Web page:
The Trouble with Being Sincere

Publisert i

The Canadian Journal of Philosophy 41(2)


Which mental states of a speaker determine whether or not an assertion is sincere? Until recently the dominant answer has been that a speaker makes an insincere assertion if and only if one does not believe the proposition asserted. There are, however, persuasive counterexamples to this simple account. It has been proposed instead that an insincere assertion that p is one made by a speaker who (a) does not express his belief that p; or (b) does not believe that he believes that p; or (c) does not assent to p. We show that these alternative accounts also face counterexamples. We argue that, because of the disunity and opacity of the self, it is a mistake to identify insincerity with any privileged type of propositional attitude towards p. After diagnosing their failings, we sketch a new account according to which the operative state of mind is the audience-directed motivation of the speaker’s behind the assertion. This motivation may, but need not, be expressed in the speaker’s conscious intention; and sincerity may, but need not, require that one says what one mentally assents to. Thus defining sincerity in theory, as well as complying with the norm of sincerity in practice, both involve more trouble than might be expected.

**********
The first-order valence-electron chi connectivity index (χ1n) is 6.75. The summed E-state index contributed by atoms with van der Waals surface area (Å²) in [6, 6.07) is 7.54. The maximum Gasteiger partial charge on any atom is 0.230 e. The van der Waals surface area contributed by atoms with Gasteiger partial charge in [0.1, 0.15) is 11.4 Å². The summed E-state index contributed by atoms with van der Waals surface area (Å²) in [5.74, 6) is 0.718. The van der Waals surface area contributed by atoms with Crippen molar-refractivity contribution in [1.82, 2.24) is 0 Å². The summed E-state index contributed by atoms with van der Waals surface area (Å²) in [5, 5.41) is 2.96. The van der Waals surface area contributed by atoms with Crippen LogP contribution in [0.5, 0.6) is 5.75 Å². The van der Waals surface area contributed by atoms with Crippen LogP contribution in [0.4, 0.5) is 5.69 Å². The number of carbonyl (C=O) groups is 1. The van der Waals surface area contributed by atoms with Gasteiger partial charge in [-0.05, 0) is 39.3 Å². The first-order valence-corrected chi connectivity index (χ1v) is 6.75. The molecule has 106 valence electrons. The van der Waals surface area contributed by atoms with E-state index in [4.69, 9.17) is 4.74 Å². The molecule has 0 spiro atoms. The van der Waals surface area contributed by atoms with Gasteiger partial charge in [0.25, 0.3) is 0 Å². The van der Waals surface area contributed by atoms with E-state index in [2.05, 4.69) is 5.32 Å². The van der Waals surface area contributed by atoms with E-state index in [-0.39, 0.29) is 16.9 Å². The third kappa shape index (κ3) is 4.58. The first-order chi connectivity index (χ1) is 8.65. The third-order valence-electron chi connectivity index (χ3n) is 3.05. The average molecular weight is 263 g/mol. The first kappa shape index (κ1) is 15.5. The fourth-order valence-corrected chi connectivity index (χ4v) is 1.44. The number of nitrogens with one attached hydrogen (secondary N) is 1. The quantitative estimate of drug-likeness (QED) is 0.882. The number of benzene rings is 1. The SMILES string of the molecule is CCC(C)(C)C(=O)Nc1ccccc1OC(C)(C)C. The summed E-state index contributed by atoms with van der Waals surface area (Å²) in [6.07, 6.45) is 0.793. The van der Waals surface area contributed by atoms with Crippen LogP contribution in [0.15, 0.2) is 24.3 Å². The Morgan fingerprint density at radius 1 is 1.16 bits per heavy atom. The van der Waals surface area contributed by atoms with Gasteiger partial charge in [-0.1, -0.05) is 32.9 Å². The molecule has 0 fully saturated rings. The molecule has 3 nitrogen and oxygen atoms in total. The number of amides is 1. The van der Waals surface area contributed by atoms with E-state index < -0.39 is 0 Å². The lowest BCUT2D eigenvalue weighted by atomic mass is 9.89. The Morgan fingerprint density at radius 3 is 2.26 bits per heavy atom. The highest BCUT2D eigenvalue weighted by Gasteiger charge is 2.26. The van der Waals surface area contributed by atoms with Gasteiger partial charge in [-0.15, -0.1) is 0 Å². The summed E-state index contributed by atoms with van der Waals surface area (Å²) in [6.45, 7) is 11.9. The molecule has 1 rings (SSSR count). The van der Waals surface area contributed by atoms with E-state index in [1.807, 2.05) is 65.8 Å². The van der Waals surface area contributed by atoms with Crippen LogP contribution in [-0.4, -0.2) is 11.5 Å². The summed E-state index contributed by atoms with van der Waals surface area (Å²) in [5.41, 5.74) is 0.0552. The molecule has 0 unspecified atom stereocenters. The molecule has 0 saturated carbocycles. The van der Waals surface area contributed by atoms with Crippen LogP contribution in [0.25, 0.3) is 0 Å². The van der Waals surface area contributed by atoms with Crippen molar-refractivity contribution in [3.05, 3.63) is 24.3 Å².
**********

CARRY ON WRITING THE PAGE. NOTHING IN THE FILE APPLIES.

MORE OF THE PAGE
By Timothy Chan & Guy Kahane
Published Dec. 16, 2011 11:40 AM - Last modified Feb. 27, 2019 10:33 AM